"Guys, someone's coming. Should we grab our things?"
My two friends and I began walking hurriedly in the direction of our purses and shopping bags, piled on the ground in an alleyway close to where we had just finished lunch. The plan was to take some photos for my friend's new website, so when we spotted a wall splattered with brightly colored paint (a perfect background), we dropped our belongings right there on the sidewalk and began to shoot.
A man wearing a backpack and carrying a water cooler was slowly approaching. I scanned my friend's faces for any signs of nervousness, only because they don't live downtown (there's a lot of foot traffic here). "There are great backgrounds for photos over that way," he called out to us, pointing toward his left. "Really great, over there by the gun club."
Catching us off guard - but in a good way - I could see everyone was more at ease as he drew closer. "Oh really?" I replied. "Thank you so much!" and just as he passed by I blurted out "Can I take your picture?"
"Me?" He seemed surprised. "Sure," and he began to pose.
"Thanks!" I replied, positioning my camera at him. "What's your name?"
"Anthony," he answered in a strong, matter-of-fact voice. "I was in the Navy for seventeen years."
I had already gotten the portrait I wanted, almost within seconds. He was one of those people whose faces tell their story; a person whose eyes run deep. He proceeded to tell us about his Navy experiences, places he'd served (Desert Storm was one of many), and about life post-war. All things I could never in my life fathom.
"I've been homeless for one hundred and seventy-two days," he said. "I'm trying to get work wherever I can, man. I just picked up a thousand shells at the gun club for ten dollars." I didn't know how to respond. I was dripping sweat just existing on that particularly hot day, never mind working outside in the heat - for ten dollars.
"I don't do drugs," he continued, "and I'm not an alcoholic. I'm just trying to get some work wherever I can," he reiterated.
Anthony talked some more about life as a military veteran and how people need to pay more attention to the struggles that ensue. Ultimately, he said, people just want jobs. A sustainable life and future. All of which he plans to discuss with the City Council.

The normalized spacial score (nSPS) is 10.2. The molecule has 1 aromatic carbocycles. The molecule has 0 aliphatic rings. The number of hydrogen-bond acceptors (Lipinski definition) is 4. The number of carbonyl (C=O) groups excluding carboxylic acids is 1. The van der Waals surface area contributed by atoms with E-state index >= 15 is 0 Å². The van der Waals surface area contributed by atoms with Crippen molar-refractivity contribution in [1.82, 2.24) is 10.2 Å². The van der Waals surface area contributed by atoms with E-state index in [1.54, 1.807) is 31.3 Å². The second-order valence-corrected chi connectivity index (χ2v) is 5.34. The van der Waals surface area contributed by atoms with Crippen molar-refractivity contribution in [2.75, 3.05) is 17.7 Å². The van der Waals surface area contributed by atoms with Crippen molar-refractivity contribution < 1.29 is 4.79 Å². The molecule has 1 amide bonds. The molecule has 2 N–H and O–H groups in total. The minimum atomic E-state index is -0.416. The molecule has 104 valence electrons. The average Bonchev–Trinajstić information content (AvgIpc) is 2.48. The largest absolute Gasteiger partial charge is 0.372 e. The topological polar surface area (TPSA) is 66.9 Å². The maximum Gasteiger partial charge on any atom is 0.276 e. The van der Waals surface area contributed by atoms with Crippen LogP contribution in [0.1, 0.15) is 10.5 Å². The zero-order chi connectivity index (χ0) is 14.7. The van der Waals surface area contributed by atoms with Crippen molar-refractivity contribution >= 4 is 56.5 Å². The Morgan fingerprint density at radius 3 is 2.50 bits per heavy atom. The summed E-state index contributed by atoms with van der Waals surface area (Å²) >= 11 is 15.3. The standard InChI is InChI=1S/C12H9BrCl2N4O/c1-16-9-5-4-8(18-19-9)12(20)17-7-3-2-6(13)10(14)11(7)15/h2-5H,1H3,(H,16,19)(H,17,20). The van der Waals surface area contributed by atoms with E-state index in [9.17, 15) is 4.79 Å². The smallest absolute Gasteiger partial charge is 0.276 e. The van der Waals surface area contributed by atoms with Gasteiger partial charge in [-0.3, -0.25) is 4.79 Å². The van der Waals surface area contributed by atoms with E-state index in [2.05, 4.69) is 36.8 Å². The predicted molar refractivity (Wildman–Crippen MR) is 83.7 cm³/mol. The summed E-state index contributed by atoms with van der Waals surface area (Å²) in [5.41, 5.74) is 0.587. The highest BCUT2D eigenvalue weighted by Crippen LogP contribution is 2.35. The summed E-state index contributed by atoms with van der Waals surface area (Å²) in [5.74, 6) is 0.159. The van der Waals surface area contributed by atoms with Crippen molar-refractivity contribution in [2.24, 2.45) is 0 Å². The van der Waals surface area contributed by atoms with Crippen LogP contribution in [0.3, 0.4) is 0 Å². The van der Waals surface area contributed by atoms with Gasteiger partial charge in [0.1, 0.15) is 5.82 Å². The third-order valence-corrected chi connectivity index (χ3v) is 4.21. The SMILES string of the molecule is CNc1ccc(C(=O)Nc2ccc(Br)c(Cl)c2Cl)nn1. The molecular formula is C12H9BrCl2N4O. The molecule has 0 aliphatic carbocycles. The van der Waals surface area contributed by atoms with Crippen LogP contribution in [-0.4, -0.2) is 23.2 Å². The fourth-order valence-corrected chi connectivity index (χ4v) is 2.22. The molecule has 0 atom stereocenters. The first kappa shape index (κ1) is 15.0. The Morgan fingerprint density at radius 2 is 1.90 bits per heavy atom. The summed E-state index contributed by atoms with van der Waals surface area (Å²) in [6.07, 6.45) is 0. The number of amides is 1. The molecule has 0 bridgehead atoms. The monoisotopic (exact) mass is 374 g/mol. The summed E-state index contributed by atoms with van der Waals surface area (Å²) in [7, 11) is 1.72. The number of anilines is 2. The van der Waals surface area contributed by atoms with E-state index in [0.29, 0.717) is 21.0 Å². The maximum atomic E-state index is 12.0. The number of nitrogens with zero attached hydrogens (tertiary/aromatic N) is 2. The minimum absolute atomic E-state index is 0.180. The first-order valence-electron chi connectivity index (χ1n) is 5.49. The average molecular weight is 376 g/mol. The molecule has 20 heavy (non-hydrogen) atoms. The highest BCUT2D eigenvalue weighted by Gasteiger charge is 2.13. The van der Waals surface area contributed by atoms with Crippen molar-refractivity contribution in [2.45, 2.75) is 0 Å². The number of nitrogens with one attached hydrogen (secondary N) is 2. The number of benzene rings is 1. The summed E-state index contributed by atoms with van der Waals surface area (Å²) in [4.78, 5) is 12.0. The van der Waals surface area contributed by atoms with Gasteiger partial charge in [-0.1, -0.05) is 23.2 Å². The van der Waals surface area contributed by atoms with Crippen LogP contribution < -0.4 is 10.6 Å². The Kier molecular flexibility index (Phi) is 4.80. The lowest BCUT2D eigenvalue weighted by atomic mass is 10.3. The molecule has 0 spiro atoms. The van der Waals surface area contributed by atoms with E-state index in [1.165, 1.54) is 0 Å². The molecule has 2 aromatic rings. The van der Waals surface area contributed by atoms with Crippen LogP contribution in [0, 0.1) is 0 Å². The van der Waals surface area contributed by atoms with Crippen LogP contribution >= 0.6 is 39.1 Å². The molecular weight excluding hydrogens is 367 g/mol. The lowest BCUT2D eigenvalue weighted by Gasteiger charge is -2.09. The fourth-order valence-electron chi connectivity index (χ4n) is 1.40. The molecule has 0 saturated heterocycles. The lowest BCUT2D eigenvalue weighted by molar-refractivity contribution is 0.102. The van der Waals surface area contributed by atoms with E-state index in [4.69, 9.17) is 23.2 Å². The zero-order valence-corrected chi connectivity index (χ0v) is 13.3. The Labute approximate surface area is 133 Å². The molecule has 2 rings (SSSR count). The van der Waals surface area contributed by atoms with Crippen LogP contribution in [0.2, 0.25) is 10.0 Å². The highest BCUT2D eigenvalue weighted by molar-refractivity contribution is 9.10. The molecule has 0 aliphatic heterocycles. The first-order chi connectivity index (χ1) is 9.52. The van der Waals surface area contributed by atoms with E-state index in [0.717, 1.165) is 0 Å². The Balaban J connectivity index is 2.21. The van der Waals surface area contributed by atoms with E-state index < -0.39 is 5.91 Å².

I felt bad that I didn't have anything valuable to offer him: advice, a job opportunity, City Council friends. I even regretted not having any cash on me. The least I could have done was buy him lunch or dinner as a kind gesture in return for what he gave me. There were a bunch of takeaways from this encounter, to be honest. The simplest one? A nice reminder that not everyone sucks. Not everyone is out to get you, or to get something from you. My friends and I didn't see this particular individual and think, Wait! Is HE going to take our purses? I'd be cautious of leaving my belongings out in the open anywhere, around anyone. This guy didn't care to take our stuff or even care that we had stuff; he offered us advice on where to take a good photograph.
It was clear that he was struggling, but you wouldn't know that because he wore it on his sleeve. This man was kind and gentle, optimistic even, despite his circumstances. He had an abundance of positive qualities that maybe a person in his shoes shouldn't have, which was the beauty of it. It made me reflect and think, what did I have? Luck, among so many other wonderful things, to have met him that day.